by Craig Howieson
On a record full of questions, Naomi Alligator presents an impressively robust set of song, with a complexity born of confidence
On 2021’s Concession Stand Girl EP, Naomi Alligator (Corrinne James) presented a handful of songs with a decidedly sunny disposition. On the surface, the four tracks were alight with the jittery exuberance of optimistic summer nights, and hope tinged sunrises.
On Double Knot, the playful interplay of acoustic guitar and banjo remain, allowing that strain of radiant positivity to bleed into her debut long player. But the lightness of the tracks of that EP have been buffeted by far more robust songwriting and there is a complexity born of confidence attached to her latest offering.
It becomes particularly prevalent on Amelia, where an acoustic strum is transformed by the measured layering of keys and backing vocals, until the track becomes something far grander than anything we have heard from James to date. Held within the song’s narrative of challenging friendships there is also still plenty of bite to her lyrics (‘Oh my god Amelia would you just stop talking for once / All your words come out so rotten they sink to the bottom where nobody wants to touch them’.) But ultimately, as bitter as the feud may be, or the words spoken that can’t be taken back, James will be there til the end.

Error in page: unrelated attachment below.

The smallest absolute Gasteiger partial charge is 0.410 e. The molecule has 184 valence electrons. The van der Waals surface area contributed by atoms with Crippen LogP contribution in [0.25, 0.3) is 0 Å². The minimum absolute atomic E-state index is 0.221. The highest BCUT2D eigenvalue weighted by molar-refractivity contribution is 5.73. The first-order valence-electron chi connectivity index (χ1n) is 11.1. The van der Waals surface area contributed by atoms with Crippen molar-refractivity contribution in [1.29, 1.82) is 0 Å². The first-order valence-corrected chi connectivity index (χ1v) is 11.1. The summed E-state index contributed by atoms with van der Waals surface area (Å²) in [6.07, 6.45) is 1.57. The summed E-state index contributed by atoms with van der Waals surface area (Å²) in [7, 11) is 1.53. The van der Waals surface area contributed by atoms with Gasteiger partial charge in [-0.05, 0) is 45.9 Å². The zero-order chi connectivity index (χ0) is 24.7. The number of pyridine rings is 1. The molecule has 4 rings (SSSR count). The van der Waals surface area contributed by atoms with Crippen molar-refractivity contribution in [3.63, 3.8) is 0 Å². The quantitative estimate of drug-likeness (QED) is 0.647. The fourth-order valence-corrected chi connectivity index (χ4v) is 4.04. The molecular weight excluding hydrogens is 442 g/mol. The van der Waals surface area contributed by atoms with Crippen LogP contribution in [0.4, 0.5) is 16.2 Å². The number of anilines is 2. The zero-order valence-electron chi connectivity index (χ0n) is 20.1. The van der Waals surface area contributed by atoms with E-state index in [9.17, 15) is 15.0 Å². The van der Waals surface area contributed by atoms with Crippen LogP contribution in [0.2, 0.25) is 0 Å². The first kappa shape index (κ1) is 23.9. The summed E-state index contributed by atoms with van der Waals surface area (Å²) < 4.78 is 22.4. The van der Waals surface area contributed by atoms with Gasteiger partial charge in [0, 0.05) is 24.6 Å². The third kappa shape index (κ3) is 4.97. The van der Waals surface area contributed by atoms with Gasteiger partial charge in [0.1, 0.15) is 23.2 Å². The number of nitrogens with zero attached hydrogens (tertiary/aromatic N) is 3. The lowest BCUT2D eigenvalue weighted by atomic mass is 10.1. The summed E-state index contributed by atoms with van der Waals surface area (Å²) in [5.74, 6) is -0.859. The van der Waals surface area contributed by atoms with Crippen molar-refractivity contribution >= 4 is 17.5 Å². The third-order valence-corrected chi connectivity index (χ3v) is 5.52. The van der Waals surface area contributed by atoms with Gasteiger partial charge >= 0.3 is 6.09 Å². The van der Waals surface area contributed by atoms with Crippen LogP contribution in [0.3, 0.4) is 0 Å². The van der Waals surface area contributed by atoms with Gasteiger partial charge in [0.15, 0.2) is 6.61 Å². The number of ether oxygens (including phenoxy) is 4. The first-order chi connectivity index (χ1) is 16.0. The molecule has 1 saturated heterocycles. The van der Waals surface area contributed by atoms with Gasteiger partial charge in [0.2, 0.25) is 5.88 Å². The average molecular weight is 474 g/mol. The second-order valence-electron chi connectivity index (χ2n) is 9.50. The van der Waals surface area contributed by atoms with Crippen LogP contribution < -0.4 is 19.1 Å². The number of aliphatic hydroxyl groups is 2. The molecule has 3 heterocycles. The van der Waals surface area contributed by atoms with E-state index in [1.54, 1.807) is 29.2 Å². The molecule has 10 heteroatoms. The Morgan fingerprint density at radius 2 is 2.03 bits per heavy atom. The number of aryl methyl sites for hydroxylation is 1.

Similar songwriting strides are also clear to hear on Neighbourhood Freaks haunting call and response, that wonders and roams without ever losing its laser sharp focus.
Throughout Double Knot, James’ ace in the hole comes from the constant challenge of asking why? Why do we fall in love or befriend those that we do? Why do we keep them around when they are no longer good for us (or us for them)? And above all, why is life so damn hard sometimes? There is a quiet fury in Makes Me Sick (‘I’m at the other end of the world / sitting next to the other girl you like / it makes me sick makes me sick makes me sick’) as James is trapped dancing to someone else’s tune. Elsewhere, there is a depressingly familiar confusion in the refrain of Over where the notion of staying tied down for fear of moving on becomes close to fatalistic. (‘I wanna get back with you for the tenth time now / I wanna get back with you I said / weʼre gonna move back into our old house / be in love until weʼre dead).
Double Knot is a leap forward from what was already an impressive EP. It is the sound of post-teen trauma set to luscious alt folk. And when there are so many questions, why? It’s nice to have a record radiating this level of quality to retreat into and think it over.
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